When Borussia Mönchengladbach and Bayern Munich raised the curtain for the Bundesliga's second half (otherwise known as die Rückrunde) last weekend, managers Lucien Favre and Pep Guardiola weren't the only bosses looking on: Jupp Heynckes and Joachim Löw were both there, but it was the visit of Manchester United's David Moyes and Phil Neville that really raised questions.
United have been linked with a plethora of players after their poor start and no fewer than four of them - including Dante, Mario Mandzukic, Patrick Herrmann and Max Kruse - were playing in the game at Borussia Park. But, rather surprisingly, they weren't the ones being watched by Old Trafford reps, but Bayern’s talismanic midfielder Toni Kroos.
They might have snapped up Juan Mata from Chelsea, but there are many reasons why United should still be chasing Kroos. The player is unsettled, and his frustrated reaction to being substituted in Wednesday night's late win over Stuttgart will only add more fuel to the fire.
It's well documented that the 24-year-old Germany international has only 18 months left on his current contract at at the Allianz Arena, but with the Bayern academy graduate making the most appearances under Guardiola, it’s unlikely the European champions will let him go easily. Bayern CEO Karl-Heinz Rummenigge insists the Bavarians are keen to extend the youngster's deal: "We are interested that Toni prolongs his contract," he confirmed.
After previous contract renewal talks broke down there aren't yet plans for them to re-open. "I am under contract with Bayern Munich," Kroos told Kicker. "Actually, there are no further talks scheduled, and I will therefore fully focus on the second half of the season.”
United, meanwhile, will make life hard for Bayern to fulfill their intentions.
Jupp to scratch
Kroos was promoted into Bayern's senior team at the tender age of 17, making his debut in a 5-0 home victory over now 2.Bundesliga side, Energie Cottbus. The game is remembered for two reasons: firstly, he became the youngest player to represent Bayern in the Bundesliga (a record broken by David Alaba in 2010) and, better still, notched two assists inside 20 minutes of coming on.
As he was slowly bled into the side, it was clear Kroos possessed all the qualities of a great attacking midfielder. But in order to further his career, Bayern were required to send him out on loan for more first-team experience. Thus, in January 2009, Kroos was shipped out to Bayer Leverkusen until the end of the campaign.
But it was in the young midfielder's second season at Leverkusen - under Bayern coach-to-be Heynckes - where he really established himself. Heynckes thought highly of his temporary acquisition, and made the teenager an essential part of his side which challenged Bayern Munich for the title. Kroos was key, despite being used further wide than where Heynckes would later deploy him in his all-conquering Bayern juggernaut.
But while it was clear Heyckes saw an attacking midfielder in Kroos at Bayern, Pep Guardiola saw otherwise.
Since the meticulous Spaniard took the reins, Kroos has been moved back into a central-midfield role to accommodate him in the former Barcelona chief's 4-1-4-1 formation. When Guardiola arrived at Bayern, he made his ideologies clear: ball retention was integral. Revolutionary changes were made, most notably in the roles of Kroos and right-back-turned-central-midfielder Philipp Lahm.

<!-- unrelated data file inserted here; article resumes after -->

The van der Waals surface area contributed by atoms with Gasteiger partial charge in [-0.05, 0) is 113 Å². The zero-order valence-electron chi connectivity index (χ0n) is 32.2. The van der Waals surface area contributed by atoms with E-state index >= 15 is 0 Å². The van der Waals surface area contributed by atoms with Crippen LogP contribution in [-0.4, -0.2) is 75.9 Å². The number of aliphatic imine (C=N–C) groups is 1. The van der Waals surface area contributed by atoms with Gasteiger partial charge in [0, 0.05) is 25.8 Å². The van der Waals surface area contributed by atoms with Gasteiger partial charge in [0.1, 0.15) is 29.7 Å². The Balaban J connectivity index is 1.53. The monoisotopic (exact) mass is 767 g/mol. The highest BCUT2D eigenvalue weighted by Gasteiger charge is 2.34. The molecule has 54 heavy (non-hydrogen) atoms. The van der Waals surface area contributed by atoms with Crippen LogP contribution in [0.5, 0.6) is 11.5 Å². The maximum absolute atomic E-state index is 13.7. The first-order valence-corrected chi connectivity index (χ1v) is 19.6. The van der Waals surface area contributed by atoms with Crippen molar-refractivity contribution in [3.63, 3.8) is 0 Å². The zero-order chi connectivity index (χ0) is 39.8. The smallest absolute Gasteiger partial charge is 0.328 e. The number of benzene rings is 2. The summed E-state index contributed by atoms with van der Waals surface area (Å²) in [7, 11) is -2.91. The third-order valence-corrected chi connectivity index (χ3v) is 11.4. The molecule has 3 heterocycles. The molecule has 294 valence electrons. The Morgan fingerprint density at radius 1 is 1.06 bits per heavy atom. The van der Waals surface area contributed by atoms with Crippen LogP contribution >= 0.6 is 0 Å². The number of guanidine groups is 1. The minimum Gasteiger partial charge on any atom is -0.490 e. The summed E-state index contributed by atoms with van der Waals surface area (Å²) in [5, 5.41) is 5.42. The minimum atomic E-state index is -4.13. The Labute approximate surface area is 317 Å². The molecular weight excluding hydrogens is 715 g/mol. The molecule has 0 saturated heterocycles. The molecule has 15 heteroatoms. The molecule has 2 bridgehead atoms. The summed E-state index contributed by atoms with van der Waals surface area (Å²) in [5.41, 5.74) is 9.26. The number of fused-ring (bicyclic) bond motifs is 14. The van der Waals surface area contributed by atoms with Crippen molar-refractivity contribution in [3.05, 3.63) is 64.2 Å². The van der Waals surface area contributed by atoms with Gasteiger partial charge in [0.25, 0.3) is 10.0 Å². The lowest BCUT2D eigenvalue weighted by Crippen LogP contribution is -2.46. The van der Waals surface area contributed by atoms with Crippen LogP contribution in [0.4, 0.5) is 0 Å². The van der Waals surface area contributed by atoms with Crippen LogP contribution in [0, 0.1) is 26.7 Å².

In his deeper role, Kroos’ game is focused on keeping possession and finding passes for his more advanced team-mates. But his previous years as an attacking midfielder have certainly helped, and this attacking psychology has seen 61.8% of his completed passes go forward, with a herculean overall pass success rate of almost 92% in the Bundesliga.
Tug of war
Should Bayern fail in negotiating a new contract with Kroos – it's reported he wants to double his current wage of £75,000 - they may be forced to sell in the summer or risk losing him on a free the following season. The champions usually get their own way, but won't fancy the latter should the situation escalate.
For United, Kroos could be the belated but much-needed replacement for Paul Scholes, and ease some tension on the ageing Michael Carrick. He’d slot seamlessly into Moyes' double-pivot 4-2-3-1 alongside Carrick in the short-term, with his success for Bayern this season coming alongside another disciplined midfielder in Lahm.
But it appears United aren’t the only English club evoking interest in Kroos’ services. It's been suggested that Chelsea may be interested in pouncing should the German become available, but with an already overcrowded midfield it’s hard to see why a player of such magnitude would want the competition should he depart for England. It may hinge on the possibility of David Luiz leaving in the summer.
Kroos is an ambitious target for United, even by their standards, and Moyes & Co. know full well that Bayern won't let him go without a fight. But when there’s the chance of a player like him becoming available - see Mesut Özil and Arsenal as a case in point - it’d be absurd not to pursue. He could just be the missing piece this under-fire team has been looking for.
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